Letters to the Editor


Sometimes, I wonder, what people will say about a hundred years from now. They will dig up our skulls to find out if they were ivory clear through.

Perhaps, some of our poor skulls will wind up in a museum as relics of the days when working men and women fed the world and starved themselves, and built houses but slept in lumber yards and box cars.

I believe it is right for those who have work to feed, house and clothes every single person out of a job, who will refuse to work, unless he gets higher wages and shorter hours.

Now, or course, a few can’t do this alone, but they could buy breakfast for one or two.

The man on the job can give a jobless man a meal every day and help to find shelter for him, if he refuses to go to work at a lower rate of wages.

The Casual Migratory worker in the City of Chicago was up against it last winter, and I hope he learned a lesson. He was not allowed to go to work for any of the big corporations, or for contractors, if he could not produce a blue ticket. The blue ticket showed that you were a resident of Chicago and if you didn’t have one, “Nothindoin.”

The Jungles along the railroads are full of discontented, wageless, wage-workers, who are hungry, half-naked and shelterless. A few are Mission-stiffs who, to get by, will sell their souls, their manhood and their principles for a suit of clothes and a bowl of soup. To get a suit of clothes, it is necessary to change their Religion; and in the Jungles, you will see Methodist coats, Baptist pants, Presbyterian suspenders, Episcopalian hats, Volunteer neckties and Salvation shoes.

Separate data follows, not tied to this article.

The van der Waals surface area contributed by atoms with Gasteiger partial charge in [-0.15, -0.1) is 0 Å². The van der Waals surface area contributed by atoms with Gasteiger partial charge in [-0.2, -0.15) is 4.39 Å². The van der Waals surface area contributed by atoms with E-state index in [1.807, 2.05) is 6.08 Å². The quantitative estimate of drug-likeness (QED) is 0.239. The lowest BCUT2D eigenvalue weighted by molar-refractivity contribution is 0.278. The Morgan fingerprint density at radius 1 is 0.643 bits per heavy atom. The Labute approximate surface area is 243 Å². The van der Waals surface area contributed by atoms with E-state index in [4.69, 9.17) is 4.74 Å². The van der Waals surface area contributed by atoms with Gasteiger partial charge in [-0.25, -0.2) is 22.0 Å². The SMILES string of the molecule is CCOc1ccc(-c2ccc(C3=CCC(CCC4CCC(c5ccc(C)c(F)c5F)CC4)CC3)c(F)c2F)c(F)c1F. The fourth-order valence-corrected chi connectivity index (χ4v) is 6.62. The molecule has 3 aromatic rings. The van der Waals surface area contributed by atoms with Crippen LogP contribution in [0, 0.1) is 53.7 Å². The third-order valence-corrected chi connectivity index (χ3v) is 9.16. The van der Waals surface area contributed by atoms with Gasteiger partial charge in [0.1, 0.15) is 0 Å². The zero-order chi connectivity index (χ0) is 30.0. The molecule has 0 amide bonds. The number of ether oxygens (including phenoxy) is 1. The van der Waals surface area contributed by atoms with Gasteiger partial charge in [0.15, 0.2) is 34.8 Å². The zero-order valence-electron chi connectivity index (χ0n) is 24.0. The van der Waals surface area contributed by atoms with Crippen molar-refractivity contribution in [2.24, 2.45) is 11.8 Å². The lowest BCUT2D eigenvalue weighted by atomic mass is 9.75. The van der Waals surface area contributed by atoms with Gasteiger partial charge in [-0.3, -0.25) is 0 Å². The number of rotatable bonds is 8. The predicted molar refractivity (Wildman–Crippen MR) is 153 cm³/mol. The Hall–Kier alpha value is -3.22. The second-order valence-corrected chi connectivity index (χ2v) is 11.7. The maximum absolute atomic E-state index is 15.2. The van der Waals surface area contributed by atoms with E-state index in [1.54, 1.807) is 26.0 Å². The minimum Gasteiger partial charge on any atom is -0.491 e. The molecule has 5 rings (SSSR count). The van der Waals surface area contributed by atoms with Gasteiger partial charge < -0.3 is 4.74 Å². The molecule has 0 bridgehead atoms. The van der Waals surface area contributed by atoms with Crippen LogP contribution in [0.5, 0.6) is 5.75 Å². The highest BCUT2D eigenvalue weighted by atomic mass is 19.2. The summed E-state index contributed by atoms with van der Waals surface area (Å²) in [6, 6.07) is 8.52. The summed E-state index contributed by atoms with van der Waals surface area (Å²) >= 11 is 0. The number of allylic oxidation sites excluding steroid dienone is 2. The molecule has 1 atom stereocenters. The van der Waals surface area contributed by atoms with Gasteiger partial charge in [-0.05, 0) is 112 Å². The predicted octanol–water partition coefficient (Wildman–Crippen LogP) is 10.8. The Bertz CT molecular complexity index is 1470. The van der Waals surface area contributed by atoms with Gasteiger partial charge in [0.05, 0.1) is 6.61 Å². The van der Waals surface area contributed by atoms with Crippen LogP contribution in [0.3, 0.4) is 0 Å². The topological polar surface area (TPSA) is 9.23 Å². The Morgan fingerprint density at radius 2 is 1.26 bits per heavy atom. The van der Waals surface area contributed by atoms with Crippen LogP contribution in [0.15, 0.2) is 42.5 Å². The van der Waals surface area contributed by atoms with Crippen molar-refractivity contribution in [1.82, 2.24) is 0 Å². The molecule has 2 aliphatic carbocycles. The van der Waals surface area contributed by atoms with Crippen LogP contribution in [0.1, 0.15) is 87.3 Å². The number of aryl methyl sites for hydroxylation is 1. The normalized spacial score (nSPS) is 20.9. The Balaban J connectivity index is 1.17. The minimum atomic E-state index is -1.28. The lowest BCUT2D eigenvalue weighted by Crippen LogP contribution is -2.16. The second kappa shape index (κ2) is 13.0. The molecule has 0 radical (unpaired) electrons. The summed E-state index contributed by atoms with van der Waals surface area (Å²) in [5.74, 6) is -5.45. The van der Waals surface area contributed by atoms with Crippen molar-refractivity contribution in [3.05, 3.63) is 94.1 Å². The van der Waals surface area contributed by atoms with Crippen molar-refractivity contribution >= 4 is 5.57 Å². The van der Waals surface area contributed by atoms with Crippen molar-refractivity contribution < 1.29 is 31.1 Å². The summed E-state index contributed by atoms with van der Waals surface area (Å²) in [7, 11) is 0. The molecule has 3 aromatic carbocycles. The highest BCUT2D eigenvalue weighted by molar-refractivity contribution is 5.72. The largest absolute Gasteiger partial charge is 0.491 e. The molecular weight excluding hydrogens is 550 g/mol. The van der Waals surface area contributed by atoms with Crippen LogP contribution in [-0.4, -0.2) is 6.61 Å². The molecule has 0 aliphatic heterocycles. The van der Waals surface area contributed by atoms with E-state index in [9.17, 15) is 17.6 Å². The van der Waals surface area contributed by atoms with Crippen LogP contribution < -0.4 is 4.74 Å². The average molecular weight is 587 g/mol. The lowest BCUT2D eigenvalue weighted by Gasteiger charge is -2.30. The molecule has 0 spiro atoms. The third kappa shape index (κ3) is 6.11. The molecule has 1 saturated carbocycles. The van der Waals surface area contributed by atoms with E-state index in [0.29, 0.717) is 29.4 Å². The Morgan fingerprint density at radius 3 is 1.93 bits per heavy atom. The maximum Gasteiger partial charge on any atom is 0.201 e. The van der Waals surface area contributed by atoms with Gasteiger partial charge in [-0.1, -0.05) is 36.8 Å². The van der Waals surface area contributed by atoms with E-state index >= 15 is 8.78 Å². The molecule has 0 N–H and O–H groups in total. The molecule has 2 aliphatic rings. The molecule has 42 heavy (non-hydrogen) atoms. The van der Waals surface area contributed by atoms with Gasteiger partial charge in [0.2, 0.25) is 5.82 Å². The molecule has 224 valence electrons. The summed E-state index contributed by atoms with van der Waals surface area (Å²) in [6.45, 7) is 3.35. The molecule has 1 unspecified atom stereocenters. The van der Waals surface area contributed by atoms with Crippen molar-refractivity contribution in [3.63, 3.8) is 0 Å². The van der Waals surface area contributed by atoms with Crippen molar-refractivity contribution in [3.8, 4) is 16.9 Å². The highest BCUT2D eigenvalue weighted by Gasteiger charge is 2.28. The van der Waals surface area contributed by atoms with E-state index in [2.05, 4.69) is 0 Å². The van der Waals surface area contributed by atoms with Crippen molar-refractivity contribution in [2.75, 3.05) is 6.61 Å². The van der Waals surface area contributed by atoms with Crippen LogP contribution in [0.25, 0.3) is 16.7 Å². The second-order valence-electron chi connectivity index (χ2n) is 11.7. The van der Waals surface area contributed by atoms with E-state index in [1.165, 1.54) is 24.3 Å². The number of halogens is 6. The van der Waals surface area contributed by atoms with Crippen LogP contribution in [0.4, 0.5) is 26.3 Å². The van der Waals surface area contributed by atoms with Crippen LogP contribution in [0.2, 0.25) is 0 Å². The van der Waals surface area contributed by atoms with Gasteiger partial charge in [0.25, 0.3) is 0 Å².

The Hobo papers came duly to hand and are selling tonight on the streets. We think they look good to the crowd and we favor a larger paper for the next issue.

CORA D. HARVEY, Baltimore.

The “HOBO NEWS” is all to the good.

JOHN X. KELLY, Chicago.

Baltimore, April 15, 1915.

Dear Editor: We have sold quite a bunch of the “HOBO NEWS” at our open-air rallies. We expect to ship ourselves out per freight early next week and carry the doctrine of class solidarity, Brotherhood and Fraternity to our disemployed Brothers in Wilmington and Chester on our way to Philadelphia. I trust that your future issues will be written down to the level of your first edition, by the Hobo, for the Hobo and in the every-day virile and simple language of the Hobo Worker. Yours for solidarity, WILL, QUIRKE.